Questions Regarding Past Criminal Investigation Prior to Employment


[Cologne, ] Employers may not ask candidates for employment whether they were ever the subject of criminal investigation. Candidates therefore have the "right to lie" in this connection.


The plaintiff applied for a teaching position at a general secondary school. Before he was hired, the candidate was asked to indicate whether he had a criminal record on a form and confirm that he was not under investigation by the Public Prosecutor’s Office and had not been in the course of the preceding three years. The plaintiff provided no information, although he had been under investigation several times in the past, but no charges were ever brought. The school then learned of the investigatory proceedings from an anonymous source. The plaintiff, who had in the meantime been hired as a teacher, was then dismissed with immediate effect for cause.


The Federal Labor Court ruled that the dismissal was invalid (Federal Labor Court, 15 November 2012, 6 AZR 339/11). The court stated that the plaintiff was under no obligation to provide on information past investigatory proceedings if no charges were brought. Referring to the plaintiff’s right to informational self-determination, the court reasoned that in view of the system of values underlying the Basic Law, the right of personality of a candidate for employment – as regards criminal investigation that did not result in charges – takes precedence over a potential employer’s interest in obtaining information. According to the court, this also follows from section 53 of the Federal Central Criminal Register Act (Bundeszentralregistergesetz – BZRG). According to this legislation, anyone convicted of a criminal offense may also claim that he or she has no criminal record if the sentence was relatively light (e.g., a fine of no more than 90 days’ earnings). This applies all the more so in the case of investigatory proceedings.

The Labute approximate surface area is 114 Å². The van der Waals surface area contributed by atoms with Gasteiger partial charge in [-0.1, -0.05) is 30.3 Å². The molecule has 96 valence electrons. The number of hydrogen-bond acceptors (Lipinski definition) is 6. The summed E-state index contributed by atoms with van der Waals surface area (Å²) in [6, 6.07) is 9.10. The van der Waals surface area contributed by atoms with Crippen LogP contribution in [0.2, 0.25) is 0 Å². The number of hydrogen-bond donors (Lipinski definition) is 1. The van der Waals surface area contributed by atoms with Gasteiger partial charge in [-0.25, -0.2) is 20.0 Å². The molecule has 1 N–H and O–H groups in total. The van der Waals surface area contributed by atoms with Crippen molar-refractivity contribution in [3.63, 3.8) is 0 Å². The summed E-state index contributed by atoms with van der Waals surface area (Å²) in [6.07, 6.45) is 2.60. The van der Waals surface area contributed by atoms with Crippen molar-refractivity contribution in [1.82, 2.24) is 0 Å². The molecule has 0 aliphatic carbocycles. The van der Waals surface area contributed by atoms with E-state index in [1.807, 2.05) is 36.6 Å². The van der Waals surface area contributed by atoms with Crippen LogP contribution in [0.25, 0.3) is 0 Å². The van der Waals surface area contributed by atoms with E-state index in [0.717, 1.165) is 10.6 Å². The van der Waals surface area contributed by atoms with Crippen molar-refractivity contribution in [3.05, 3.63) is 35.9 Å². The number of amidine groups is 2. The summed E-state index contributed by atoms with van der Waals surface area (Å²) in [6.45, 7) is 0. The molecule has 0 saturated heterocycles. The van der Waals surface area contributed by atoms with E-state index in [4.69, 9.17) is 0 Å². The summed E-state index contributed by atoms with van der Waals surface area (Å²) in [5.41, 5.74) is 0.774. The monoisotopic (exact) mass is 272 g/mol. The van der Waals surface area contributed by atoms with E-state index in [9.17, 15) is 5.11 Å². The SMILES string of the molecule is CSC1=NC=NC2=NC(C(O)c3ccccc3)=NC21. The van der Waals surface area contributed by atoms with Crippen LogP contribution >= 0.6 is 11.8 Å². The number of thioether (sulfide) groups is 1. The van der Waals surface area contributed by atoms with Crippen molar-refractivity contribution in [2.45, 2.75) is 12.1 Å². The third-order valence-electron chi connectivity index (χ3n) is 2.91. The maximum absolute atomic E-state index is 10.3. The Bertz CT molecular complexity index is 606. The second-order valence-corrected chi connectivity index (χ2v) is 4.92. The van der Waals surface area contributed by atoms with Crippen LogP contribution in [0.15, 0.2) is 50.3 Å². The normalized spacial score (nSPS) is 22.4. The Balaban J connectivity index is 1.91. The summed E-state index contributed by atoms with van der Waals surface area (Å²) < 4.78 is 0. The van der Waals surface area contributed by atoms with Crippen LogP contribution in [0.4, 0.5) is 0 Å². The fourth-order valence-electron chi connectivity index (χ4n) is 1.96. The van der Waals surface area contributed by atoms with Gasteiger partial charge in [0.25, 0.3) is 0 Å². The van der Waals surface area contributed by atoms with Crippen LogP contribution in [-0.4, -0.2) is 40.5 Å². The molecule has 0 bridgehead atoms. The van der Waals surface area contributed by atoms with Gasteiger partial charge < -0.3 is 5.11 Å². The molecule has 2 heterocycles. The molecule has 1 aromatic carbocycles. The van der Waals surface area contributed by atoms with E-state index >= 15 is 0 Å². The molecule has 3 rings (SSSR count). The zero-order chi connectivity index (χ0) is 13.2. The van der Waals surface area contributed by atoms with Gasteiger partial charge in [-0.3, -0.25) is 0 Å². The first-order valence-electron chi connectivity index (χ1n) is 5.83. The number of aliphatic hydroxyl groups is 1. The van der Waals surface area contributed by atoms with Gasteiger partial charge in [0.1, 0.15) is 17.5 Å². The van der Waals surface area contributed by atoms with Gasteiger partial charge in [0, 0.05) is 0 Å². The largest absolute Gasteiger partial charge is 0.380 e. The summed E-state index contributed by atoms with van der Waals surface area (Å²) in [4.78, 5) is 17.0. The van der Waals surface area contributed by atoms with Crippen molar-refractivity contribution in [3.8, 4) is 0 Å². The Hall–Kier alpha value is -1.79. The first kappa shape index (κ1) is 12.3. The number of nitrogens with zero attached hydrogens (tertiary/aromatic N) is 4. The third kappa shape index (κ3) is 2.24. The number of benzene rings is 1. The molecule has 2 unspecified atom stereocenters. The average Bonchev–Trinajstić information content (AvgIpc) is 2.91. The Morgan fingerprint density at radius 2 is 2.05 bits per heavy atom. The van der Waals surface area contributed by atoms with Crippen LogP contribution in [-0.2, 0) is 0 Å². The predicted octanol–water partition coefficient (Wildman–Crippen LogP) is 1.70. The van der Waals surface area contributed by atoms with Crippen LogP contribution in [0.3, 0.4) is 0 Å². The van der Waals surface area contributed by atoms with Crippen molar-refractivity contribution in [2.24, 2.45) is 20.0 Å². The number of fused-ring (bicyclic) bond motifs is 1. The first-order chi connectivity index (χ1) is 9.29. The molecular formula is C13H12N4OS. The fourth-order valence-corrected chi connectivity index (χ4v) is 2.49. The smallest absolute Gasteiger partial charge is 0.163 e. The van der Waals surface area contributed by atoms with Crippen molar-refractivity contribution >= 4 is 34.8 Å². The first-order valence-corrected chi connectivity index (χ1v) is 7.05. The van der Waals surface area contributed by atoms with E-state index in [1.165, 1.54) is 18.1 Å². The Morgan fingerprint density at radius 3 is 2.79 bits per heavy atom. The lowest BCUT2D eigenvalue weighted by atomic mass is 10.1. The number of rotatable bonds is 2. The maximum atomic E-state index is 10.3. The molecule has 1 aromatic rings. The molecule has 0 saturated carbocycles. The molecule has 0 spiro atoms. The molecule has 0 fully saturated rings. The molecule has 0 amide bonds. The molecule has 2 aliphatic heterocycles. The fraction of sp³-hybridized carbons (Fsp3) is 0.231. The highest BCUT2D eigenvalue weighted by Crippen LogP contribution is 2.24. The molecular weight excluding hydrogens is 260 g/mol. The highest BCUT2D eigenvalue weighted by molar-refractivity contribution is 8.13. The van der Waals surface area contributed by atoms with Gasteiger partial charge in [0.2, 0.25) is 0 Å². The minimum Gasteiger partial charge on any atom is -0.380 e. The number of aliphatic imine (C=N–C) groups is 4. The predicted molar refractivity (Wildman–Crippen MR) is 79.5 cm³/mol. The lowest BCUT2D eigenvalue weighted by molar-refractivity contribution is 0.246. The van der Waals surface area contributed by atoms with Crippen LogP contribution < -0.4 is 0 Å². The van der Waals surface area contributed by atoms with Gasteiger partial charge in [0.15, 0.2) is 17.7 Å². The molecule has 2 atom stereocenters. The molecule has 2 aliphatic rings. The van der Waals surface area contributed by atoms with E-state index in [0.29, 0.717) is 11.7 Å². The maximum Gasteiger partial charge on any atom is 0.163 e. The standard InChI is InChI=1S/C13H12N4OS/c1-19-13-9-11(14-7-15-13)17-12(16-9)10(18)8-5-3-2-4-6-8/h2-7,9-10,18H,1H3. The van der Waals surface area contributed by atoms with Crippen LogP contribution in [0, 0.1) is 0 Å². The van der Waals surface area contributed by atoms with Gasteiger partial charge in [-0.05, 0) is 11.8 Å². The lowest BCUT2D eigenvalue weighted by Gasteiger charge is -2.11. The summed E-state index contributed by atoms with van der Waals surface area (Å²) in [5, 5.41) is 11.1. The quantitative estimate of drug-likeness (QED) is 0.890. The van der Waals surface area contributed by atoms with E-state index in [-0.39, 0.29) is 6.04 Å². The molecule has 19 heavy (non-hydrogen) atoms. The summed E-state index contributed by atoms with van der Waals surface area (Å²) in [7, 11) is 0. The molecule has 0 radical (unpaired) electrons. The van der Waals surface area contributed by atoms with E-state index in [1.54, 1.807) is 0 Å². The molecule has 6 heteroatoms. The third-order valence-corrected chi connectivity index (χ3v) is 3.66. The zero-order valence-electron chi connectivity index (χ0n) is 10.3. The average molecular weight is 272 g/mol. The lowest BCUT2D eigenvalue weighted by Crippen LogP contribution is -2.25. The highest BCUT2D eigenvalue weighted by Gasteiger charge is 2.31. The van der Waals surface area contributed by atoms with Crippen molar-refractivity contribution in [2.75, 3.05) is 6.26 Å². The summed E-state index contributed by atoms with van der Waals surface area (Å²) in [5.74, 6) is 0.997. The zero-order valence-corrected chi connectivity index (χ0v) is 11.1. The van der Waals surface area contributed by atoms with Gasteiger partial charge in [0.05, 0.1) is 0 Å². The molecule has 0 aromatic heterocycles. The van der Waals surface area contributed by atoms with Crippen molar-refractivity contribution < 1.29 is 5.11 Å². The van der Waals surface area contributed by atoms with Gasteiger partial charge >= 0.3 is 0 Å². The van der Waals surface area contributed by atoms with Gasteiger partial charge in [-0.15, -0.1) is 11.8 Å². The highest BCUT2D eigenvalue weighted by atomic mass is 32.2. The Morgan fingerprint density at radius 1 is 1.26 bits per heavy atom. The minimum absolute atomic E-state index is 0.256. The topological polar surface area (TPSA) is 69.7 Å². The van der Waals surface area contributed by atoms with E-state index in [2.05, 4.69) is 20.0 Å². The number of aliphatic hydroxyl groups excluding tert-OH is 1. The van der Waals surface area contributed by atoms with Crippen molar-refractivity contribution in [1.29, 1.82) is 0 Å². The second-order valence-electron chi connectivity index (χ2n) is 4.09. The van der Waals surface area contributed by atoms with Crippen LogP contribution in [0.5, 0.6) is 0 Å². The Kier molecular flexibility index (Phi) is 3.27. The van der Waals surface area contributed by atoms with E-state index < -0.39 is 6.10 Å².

Job applicants are occasionally faced with the question as to whether they are allowed to lie when answering certain questions. This is considered acceptable, for example, in the case of questions regarding pregnancy or trade union membership. The question as to whether a person has a severe disability is also considered inadmissible in some cases. An employee must not face negative consequences from an untruthful answer in such cases. On the other hand, if an employee fails to answer a legitimate question truthfully that also has a bearing on the future employment relationship, the employment relationship may under certain circumstances even be terminated retrospectively. This could be the case, for example, if a significant conviction is concealed (e.g., fraud in the case of a bookkeeping employee or alcohol-related offenses in the case of a driver).


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